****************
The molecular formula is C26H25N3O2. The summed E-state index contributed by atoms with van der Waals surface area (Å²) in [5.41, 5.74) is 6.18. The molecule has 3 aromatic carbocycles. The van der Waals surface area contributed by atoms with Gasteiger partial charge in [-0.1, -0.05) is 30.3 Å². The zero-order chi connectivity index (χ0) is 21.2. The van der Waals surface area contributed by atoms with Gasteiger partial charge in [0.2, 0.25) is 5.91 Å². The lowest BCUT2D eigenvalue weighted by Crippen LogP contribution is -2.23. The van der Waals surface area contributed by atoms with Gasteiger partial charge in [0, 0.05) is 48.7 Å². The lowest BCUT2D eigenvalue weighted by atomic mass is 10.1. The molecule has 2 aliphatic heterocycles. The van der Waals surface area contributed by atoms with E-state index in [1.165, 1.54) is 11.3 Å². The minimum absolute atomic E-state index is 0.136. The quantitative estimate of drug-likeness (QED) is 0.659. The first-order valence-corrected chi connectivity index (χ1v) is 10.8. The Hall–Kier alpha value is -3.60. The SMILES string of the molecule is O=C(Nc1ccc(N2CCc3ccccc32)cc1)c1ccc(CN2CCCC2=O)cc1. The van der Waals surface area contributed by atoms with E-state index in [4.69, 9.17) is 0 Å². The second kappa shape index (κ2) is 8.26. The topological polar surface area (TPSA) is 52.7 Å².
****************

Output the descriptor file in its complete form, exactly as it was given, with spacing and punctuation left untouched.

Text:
The molecular formula is C26H25N3O2. The summed E-state index contributed by atoms with van der Waals surface area (Å²) in [5.41, 5.74) is 6.18. The molecule has 3 aromatic carbocycles. The van der Waals surface area contributed by atoms with Gasteiger partial charge in [-0.1, -0.05) is 30.3 Å². The zero-order chi connectivity index (χ0) is 21.2. The van der Waals surface area contributed by atoms with Gasteiger partial charge in [0.2, 0.25) is 5.91 Å². The lowest BCUT2D eigenvalue weighted by Crippen LogP contribution is -2.23. The van der Waals surface area contributed by atoms with Gasteiger partial charge in [0, 0.05) is 48.7 Å². The lowest BCUT2D eigenvalue weighted by atomic mass is 10.1. The molecule has 2 aliphatic heterocycles. The van der Waals surface area contributed by atoms with E-state index in [1.165, 1.54) is 11.3 Å². The minimum absolute atomic E-state index is 0.136. The quantitative estimate of drug-likeness (QED) is 0.659. The first-order valence-corrected chi connectivity index (χ1v) is 10.8. The Hall–Kier alpha value is -3.60. The SMILES string of the molecule is O=C(Nc1ccc(N2CCc3ccccc32)cc1)c1ccc(CN2CCCC2=O)cc1. The van der Waals surface area contributed by atoms with E-state index in [4.69, 9.17) is 0 Å². The second kappa shape index (κ2) is 8.26. The topological polar surface area (TPSA) is 52.7 Å².